‘In Dreams Begin Responsibilities’ by Delmore Schwartz

My husband introduced me to this story after picking up a book of collected fiction by Delmore Schwartz on a visit to New York years ago because it had a preface by Lou Reed, who had been Schwartz’s student at Syracuse University. (Reed would later pay tribute to his mentor with the songs ‘European Son’ and ‘My House’.) Written when Schwartz was twenty-one and first published in 1937, ‘In Dreams Begin Responsibilities’ is an autobiographical short story about the subject he would continue to return to in his poetry and prose: his parent’s deeply troubled marriage. In this story, the narrator watches the events of the night of his parent’s engagement play out on screen in an old-fashioned movie theatre. His reactions—“Don’t do it!”—as if he is watching a horror film—tell you everything you need to know about the disastrous consequences of that doomed union. Reading it is like watching a car crash in slow motion, and we’re just as powerless as the narrator is to intervene. It makes me think of the lines of another poet, Mary Ruefle: “I think the sirens in The Odyssey sang The Odyssey, for there is nothing more seductive, more terrible, than the story of our own life, the one we do not want to hear and will do anything to listen to.”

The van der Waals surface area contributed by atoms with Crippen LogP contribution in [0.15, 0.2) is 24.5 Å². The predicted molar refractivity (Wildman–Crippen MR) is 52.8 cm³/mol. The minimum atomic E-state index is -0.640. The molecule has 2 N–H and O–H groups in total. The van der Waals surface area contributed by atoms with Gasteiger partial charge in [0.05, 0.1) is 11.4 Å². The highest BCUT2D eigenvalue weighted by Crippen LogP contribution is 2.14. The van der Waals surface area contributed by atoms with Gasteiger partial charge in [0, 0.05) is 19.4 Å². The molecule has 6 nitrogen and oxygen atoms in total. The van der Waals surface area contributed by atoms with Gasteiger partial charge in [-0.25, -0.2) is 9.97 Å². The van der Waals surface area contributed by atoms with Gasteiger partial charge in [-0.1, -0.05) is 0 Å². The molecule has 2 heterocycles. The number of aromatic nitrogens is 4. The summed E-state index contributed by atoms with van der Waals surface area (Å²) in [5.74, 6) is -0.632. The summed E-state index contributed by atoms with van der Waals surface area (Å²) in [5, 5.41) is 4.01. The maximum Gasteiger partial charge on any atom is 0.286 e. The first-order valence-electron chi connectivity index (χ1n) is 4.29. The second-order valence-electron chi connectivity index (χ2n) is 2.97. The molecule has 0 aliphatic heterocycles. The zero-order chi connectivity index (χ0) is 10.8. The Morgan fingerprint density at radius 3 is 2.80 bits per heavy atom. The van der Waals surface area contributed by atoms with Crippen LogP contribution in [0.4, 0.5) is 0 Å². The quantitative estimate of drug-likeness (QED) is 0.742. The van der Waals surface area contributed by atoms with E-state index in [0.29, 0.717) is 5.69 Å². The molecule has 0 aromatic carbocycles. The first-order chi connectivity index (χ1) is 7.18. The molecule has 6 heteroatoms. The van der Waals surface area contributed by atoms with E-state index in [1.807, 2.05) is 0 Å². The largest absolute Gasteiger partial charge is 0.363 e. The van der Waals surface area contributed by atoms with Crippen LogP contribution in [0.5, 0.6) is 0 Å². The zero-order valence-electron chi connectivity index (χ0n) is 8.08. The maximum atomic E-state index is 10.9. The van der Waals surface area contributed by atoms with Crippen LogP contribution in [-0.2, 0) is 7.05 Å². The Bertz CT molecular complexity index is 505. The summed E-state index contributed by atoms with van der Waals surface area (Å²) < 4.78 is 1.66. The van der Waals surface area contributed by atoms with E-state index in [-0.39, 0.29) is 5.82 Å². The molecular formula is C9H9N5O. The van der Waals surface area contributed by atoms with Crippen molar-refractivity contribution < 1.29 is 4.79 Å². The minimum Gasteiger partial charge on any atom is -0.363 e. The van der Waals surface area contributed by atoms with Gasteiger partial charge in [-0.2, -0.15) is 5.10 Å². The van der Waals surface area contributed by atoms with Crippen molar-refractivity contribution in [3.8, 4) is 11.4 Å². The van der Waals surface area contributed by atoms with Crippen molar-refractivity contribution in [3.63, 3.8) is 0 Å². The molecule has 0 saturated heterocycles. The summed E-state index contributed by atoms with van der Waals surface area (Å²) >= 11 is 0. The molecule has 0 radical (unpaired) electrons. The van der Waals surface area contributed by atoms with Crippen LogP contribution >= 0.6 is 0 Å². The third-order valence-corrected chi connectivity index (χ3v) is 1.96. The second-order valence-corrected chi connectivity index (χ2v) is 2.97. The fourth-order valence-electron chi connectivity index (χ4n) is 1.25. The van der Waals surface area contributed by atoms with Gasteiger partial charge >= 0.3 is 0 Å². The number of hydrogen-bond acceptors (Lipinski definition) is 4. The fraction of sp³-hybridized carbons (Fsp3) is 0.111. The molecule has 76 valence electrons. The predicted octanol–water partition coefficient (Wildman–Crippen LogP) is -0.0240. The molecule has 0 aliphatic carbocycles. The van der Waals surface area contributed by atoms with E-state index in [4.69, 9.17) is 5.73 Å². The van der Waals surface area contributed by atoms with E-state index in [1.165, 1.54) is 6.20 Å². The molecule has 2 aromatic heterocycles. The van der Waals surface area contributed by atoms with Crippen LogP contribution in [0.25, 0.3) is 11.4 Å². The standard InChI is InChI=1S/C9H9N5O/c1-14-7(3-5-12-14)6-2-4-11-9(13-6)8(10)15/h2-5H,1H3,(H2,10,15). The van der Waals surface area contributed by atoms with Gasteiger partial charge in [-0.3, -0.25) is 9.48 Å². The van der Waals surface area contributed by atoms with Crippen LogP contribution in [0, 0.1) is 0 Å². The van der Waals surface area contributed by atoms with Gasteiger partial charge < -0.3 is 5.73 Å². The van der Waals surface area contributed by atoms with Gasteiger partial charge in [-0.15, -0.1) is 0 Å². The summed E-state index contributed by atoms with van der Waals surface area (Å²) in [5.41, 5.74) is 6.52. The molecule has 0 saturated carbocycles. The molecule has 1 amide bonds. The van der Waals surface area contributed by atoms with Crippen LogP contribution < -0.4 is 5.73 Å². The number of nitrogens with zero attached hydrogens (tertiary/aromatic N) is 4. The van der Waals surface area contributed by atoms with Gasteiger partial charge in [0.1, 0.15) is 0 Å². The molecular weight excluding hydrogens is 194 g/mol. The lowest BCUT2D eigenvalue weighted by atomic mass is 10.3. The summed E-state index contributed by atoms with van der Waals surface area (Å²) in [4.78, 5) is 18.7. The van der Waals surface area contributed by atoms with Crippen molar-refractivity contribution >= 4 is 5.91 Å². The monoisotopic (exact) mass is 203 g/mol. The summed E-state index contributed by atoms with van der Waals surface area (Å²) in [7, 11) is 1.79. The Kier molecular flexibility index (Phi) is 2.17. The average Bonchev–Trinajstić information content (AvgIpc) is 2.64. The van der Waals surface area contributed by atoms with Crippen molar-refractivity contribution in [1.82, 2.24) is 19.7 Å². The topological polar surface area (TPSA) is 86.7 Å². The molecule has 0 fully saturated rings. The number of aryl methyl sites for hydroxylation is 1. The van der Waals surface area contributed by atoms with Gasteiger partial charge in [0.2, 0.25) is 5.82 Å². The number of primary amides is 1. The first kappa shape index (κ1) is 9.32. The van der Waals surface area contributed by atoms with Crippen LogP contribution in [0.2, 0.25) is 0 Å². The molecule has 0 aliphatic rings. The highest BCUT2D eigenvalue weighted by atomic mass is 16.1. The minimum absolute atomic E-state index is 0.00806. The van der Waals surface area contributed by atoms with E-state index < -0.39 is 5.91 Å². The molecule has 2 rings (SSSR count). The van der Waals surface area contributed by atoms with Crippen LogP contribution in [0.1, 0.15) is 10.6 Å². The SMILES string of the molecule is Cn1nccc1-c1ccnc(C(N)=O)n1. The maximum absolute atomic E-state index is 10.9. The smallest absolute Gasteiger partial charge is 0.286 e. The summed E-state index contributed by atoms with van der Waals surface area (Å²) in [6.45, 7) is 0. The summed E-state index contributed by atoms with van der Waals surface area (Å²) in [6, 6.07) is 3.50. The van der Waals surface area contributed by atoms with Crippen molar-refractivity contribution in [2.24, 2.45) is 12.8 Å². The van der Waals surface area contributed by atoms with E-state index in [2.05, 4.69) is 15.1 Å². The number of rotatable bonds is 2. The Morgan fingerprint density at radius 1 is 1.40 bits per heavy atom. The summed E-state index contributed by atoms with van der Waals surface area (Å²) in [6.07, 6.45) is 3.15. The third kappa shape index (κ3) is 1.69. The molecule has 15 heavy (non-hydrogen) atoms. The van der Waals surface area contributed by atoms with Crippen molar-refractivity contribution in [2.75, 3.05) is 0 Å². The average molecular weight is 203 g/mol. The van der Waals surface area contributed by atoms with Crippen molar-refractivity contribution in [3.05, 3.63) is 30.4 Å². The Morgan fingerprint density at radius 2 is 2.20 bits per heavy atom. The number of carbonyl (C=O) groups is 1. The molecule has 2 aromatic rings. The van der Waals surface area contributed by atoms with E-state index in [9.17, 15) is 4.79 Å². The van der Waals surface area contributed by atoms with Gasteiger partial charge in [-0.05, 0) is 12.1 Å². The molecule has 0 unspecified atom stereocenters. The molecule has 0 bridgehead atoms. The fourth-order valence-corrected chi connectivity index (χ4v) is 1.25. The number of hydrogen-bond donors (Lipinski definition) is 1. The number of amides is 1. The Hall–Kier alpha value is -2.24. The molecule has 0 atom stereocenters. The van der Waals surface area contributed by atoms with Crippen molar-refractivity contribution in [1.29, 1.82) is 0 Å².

First published in thePartisan Review in 1937. Collected in In Dreams Begin Responsibilities and Other Stories, New Directions, 2012; also in That Glimpse of Truth: 100 of the Finest Short Stories, ed. David Miller, Head of Zeus, 2014

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